Tranquility at Koyasan (Part 2)
If you ask me as a typical person if a cemetery would fall into my Must-Go places? Most likely one would get a bewildered, big eye look from me, expressing “You Gonna Be Joking ?” Not unless Buffy is my good friend hahah!
But here I am, bring my family exactly to one, not to mention that this is an ancient graveyard, but an enormous one too !!! In Mt. Koya, this graveyard is called Okunoin, wherein lies the mausoleum, the final resting place of Kukai (also known as Kobo Daishi), a legendary Shingon Buddhist monk who is believed to have giving aid and comfort to millions of people who prayed to him.And even in after-death, thousands of grave lines the ancient forest from military commanders to common folks, wishing to receive salvation and his blessings in death.
Along the way into the Okunoin, one could see unique tombs, probably one of the most unique memorial designs that I have seen so far … there are other equally weird like a memorial build for a pesticide company … how weird can it go ?I didn’t really captured too much photos of this otherwise beautiful environment. The trees were rather tall and shady, making the walk rather yin and cooling in Autumn, and my natural aversion of cemeteries held my fingers from the camera trigger … I didn’t really wanted to catch anything else on the digital photos where it doesn’t belong, though I did take a few photos which gives an imagery of a ancient tombs, worn-off by time, and eerily-beckoning . Also upon reaching the bridge (Gobyo-bashi) that leads to the inner sanctum of Kobo Dashi, photography is not allowed. Somewhere further up from this bridge there is a Miroku stone (feels more like an iron ball), where it is rumored that the purest of good heart would be able to lift effortlessly with one hand. As I look at others before me trying in vain to lift the ball … well … neither did I managed to lift it well off. It felt really heavy haha … and I would rather not get my hands caught in between the bottom and the ball!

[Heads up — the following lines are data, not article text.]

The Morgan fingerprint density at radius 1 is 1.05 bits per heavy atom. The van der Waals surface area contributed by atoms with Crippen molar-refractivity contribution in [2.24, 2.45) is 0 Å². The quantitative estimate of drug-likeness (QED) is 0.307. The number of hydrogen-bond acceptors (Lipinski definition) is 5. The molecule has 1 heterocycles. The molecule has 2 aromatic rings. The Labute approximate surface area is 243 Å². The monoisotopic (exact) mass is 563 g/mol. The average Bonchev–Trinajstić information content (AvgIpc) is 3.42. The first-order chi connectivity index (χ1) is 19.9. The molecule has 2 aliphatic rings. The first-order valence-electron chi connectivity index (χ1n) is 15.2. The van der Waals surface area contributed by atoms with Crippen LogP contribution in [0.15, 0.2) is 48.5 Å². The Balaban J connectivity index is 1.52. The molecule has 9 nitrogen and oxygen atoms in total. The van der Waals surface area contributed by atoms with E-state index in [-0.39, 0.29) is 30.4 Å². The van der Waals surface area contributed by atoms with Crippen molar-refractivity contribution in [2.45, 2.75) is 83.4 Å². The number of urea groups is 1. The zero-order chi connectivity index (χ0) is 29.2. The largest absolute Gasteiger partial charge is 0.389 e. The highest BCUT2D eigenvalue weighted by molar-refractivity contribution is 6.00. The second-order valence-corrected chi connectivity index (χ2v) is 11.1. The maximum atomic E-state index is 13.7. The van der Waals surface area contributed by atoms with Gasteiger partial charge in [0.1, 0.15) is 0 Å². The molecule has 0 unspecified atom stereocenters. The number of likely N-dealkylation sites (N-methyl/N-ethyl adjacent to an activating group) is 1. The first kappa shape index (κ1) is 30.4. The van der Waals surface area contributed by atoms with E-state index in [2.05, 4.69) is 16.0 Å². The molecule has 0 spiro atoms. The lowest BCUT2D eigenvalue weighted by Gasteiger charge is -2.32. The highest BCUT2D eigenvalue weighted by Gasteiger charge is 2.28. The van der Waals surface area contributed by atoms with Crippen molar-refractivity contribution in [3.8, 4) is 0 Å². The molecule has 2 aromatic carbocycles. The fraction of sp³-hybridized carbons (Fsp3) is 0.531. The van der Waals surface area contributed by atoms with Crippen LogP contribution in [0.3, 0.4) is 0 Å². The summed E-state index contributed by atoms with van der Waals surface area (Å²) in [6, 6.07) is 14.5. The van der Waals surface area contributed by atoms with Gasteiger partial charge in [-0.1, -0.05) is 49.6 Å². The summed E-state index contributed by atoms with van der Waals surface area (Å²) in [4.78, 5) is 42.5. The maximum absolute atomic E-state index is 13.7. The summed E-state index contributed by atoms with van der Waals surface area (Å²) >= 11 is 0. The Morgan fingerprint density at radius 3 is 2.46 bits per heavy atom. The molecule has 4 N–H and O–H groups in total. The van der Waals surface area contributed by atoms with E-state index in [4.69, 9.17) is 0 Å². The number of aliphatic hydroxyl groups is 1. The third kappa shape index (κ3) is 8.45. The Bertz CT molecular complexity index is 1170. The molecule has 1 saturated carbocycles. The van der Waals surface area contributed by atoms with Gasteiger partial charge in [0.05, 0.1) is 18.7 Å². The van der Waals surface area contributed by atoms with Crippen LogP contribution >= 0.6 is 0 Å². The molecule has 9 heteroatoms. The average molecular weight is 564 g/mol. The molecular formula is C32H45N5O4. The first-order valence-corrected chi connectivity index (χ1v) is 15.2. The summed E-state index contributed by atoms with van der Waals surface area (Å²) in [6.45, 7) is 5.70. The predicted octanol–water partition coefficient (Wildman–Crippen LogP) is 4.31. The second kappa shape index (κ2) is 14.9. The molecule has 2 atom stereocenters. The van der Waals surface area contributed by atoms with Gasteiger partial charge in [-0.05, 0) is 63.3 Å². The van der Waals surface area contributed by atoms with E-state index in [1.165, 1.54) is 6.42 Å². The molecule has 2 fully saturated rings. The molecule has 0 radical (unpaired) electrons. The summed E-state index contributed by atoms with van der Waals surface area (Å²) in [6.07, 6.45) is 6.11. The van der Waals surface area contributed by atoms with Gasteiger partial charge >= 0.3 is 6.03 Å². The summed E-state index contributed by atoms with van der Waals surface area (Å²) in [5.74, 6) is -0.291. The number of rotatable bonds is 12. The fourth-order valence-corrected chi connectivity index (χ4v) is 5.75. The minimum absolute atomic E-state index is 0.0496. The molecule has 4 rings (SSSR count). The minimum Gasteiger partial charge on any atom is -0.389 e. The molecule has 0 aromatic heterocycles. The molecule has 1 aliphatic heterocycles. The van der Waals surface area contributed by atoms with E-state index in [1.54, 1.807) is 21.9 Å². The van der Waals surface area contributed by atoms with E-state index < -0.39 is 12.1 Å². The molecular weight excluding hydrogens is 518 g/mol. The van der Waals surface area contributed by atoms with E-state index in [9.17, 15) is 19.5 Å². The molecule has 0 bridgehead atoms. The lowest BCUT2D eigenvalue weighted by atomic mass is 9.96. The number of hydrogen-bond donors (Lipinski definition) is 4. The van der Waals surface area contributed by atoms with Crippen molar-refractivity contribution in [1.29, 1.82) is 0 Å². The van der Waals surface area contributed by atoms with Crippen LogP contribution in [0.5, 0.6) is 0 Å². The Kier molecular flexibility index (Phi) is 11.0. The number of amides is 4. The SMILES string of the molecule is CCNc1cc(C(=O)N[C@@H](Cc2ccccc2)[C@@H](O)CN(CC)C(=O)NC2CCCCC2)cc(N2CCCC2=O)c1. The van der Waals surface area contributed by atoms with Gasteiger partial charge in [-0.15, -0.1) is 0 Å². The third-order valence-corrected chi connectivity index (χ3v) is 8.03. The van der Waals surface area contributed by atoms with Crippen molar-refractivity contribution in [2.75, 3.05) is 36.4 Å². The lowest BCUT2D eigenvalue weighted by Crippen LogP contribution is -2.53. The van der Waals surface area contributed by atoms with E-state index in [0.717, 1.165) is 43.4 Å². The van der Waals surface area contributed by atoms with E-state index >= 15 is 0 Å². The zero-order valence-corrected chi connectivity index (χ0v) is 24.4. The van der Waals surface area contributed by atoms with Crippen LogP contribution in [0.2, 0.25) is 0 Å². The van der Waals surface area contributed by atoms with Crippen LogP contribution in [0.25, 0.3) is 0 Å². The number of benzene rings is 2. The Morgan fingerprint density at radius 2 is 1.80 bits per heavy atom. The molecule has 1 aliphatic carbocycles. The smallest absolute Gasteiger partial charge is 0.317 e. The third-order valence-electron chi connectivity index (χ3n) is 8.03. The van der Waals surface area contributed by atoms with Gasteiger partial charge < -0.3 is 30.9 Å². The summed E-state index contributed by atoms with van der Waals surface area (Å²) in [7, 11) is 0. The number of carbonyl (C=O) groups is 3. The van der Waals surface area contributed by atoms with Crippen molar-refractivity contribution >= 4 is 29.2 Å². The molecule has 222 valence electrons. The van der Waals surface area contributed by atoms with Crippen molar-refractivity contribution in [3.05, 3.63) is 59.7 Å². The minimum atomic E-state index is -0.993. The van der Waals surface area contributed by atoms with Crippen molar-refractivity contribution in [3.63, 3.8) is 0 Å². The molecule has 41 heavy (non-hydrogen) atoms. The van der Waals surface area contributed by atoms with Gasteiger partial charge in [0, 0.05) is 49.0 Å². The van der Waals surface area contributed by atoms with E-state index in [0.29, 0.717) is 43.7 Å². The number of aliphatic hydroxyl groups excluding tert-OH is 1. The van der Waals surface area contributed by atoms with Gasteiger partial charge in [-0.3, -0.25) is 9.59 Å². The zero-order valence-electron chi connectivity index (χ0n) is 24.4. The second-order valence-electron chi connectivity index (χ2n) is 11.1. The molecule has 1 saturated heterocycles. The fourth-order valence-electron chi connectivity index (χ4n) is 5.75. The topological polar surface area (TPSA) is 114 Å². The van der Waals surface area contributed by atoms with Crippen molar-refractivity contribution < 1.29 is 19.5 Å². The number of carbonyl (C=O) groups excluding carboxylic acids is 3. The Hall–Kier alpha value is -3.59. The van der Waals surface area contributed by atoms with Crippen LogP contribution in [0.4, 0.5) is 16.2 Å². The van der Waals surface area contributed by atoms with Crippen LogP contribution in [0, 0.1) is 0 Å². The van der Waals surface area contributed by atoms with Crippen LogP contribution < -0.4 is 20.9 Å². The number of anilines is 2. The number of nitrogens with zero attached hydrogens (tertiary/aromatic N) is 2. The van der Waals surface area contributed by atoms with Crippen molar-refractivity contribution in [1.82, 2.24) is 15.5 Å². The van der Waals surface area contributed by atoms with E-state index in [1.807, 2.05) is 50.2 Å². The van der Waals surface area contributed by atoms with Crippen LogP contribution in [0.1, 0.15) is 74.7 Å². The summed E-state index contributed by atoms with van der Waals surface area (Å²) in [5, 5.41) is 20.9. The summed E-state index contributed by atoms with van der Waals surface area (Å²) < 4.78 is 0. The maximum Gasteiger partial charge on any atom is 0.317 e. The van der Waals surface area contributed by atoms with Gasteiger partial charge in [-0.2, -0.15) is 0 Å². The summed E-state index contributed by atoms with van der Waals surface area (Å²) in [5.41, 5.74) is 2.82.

As much as I enjoyed the tranquility of the walk in Okunoin, a part of me was glad to be finally out of the cemetery as well.